*** UPDATE 1 *** From the LA Times….
Indicted former House Speaker Dennis Hastert was paying an individual from his past to conceal sexual misconduct, two federal law enforcement officials said Friday.
One of the officials, who would not speak publicly about the federal charges in Chicago, said “Individual A,” as the person is described in Thursday’s federal indictment, was a man and that the alleged misconduct was unrelated to Hastert’s tenure in Congress. The actions date to Hastert’s time as a Yorkville, Ill., high school wrestling coach and teacher, the official said.
“It goes back a long way, back to then,” the source said. “It has nothing to do with public corruption or a corruption scandal. Or to his time in office.” Thursday’s indictment described the misconduct “against Individual A” as having “occurred years earlier.”
Asked why Hastert was making the payments, the official said it was to conceal Hastert’s past relationship with the male. “It was sex,’’ the source said. The other official confirmed that the misconduct involved sexual abuse.
*** UPDATE 2 *** New York Times…
[ *** End Of Updates *** ]
J. Dennis Hastert, the former speaker of the House of Representatives, was paying a man to not say publicly that Mr. Hastert had sexually abused him decades ago, according to two people briefed on the evidence uncovered in an F.B.I. investigation into the payments. […]
The man – who was not identified in court papers — told the F.B.I. that he had been inappropriately touched by Mr. Hastert when Mr. Hastert was a high school teacher and wrestling coach, the two people said on Friday. The people briefed on the investigation spoke on the condition of anonymity because they did not want to be identified discussing a federal investigation.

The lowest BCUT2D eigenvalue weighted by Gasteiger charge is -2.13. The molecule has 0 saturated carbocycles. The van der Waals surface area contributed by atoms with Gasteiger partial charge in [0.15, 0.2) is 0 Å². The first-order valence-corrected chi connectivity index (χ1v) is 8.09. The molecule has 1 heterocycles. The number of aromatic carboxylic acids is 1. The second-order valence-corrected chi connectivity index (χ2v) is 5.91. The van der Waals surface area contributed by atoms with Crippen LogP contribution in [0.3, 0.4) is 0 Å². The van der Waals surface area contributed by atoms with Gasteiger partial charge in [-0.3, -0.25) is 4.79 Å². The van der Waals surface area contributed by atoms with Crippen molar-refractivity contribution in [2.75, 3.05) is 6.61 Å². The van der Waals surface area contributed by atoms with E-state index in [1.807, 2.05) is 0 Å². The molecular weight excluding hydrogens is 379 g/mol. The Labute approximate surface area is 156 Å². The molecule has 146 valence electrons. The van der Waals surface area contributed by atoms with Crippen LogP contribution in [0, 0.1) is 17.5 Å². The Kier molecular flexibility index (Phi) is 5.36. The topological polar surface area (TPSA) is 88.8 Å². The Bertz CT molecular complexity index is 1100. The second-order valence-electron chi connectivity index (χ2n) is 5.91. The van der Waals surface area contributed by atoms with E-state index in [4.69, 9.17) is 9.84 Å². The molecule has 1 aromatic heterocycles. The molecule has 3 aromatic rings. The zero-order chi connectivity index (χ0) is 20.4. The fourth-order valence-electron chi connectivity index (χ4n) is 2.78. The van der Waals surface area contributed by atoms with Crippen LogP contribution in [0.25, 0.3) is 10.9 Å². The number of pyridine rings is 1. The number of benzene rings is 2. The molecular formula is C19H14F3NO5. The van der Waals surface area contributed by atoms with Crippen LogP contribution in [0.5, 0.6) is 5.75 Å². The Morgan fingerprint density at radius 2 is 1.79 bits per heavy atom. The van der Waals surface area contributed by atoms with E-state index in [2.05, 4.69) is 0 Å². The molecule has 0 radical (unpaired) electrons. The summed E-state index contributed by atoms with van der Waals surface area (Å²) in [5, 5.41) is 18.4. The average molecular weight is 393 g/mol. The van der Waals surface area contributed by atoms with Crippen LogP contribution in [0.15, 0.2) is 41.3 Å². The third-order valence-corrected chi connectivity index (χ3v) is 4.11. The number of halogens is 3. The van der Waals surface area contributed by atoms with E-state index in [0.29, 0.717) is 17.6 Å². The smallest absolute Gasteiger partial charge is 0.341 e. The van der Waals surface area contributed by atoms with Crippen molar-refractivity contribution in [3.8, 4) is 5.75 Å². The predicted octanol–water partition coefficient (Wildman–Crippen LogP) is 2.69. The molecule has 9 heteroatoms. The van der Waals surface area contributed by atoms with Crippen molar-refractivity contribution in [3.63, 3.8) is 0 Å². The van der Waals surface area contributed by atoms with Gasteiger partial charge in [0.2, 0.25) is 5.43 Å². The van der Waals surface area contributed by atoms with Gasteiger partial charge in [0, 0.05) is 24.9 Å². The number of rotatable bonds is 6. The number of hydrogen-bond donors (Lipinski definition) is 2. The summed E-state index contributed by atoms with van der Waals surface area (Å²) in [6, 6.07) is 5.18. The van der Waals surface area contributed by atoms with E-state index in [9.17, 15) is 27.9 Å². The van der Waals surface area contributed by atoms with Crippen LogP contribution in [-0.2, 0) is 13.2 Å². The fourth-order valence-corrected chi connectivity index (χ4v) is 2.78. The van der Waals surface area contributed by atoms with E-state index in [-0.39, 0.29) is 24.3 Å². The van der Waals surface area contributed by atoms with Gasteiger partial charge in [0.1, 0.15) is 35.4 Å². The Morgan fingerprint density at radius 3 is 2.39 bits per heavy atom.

* Riopell takes a look at some unanswered questions about the federal Denny Hastert indictment…
Who is “Individual A?”
The indictment accuses Hastert of agreeing to pay an unnamed person, “Individual A,” $3.5 million in order to cover up some kind of “misconduct” on Hastert’s part. The document says Individual A is a longtime Yorkville resident who has known Hastert most of his life.
What is the “misconduct?”
The indictment is silent on this point. It doesn’t describe what federal authorities say Hastert was trying to cover up.
When did it happen?
The accusations also don’t describe this. Given the long time “Individual A” is said to have known Hastert, the “misconduct” described could predate his career in politics. Hastert was the longest-serving Republican speaker and spent 20 years as a member of Congress. Before that, he served at the Illinois Capitol. The indictment noted that before entering state and federal politics in 1981, Hastert served for more than a decade as a government and history teacher and wrestling and football coach at Yorkville High School.
Hastert’s case was assigned Thursday to U.S. District Court Judge Thomas Durkin, an appointee of President Barack Obama. The former speaker was apparently not arrested. A statement from the U.S. attorney’s office said he would be arraigned at a later date.